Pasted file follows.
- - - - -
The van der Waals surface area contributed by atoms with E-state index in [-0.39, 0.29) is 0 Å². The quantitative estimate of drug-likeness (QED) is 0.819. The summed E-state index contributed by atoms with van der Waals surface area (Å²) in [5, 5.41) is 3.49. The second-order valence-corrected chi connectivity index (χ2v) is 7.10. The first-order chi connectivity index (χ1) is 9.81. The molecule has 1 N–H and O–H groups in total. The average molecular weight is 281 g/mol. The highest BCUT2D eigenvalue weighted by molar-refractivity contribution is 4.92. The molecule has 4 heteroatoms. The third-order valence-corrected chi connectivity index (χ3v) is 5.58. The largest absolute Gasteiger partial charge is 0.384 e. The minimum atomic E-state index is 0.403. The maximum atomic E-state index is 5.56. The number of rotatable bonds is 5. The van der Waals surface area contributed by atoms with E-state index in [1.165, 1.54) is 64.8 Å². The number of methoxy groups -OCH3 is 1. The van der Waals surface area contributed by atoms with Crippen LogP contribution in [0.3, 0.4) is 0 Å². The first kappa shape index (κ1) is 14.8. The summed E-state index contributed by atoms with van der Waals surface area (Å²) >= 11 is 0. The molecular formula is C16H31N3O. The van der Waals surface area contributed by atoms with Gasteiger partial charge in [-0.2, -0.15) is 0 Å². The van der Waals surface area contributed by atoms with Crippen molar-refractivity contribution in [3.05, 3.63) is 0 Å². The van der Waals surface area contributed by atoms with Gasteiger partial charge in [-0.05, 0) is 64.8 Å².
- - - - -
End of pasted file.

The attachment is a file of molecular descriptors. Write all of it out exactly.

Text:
The van der Waals surface area contributed by atoms with E-state index in [-0.39, 0.29) is 0 Å². The quantitative estimate of drug-likeness (QED) is 0.819. The summed E-state index contributed by atoms with van der Waals surface area (Å²) in [5, 5.41) is 3.49. The second-order valence-corrected chi connectivity index (χ2v) is 7.10. The first-order chi connectivity index (χ1) is 9.81. The molecule has 1 N–H and O–H groups in total. The average molecular weight is 281 g/mol. The highest BCUT2D eigenvalue weighted by molar-refractivity contribution is 4.92. The molecule has 4 heteroatoms. The third-order valence-corrected chi connectivity index (χ3v) is 5.58. The largest absolute Gasteiger partial charge is 0.384 e. The minimum atomic E-state index is 0.403. The maximum atomic E-state index is 5.56. The number of rotatable bonds is 5. The van der Waals surface area contributed by atoms with E-state index in [1.165, 1.54) is 64.8 Å². The number of methoxy groups -OCH3 is 1. The van der Waals surface area contributed by atoms with Crippen LogP contribution in [0.3, 0.4) is 0 Å². The first kappa shape index (κ1) is 14.8. The summed E-state index contributed by atoms with van der Waals surface area (Å²) >= 11 is 0. The molecular formula is C16H31N3O. The van der Waals surface area contributed by atoms with Gasteiger partial charge in [-0.2, -0.15) is 0 Å². The van der Waals surface area contributed by atoms with Crippen molar-refractivity contribution in [3.05, 3.63) is 0 Å². The van der Waals surface area contributed by atoms with Gasteiger partial charge in [-0.05, 0) is 64.8 Å².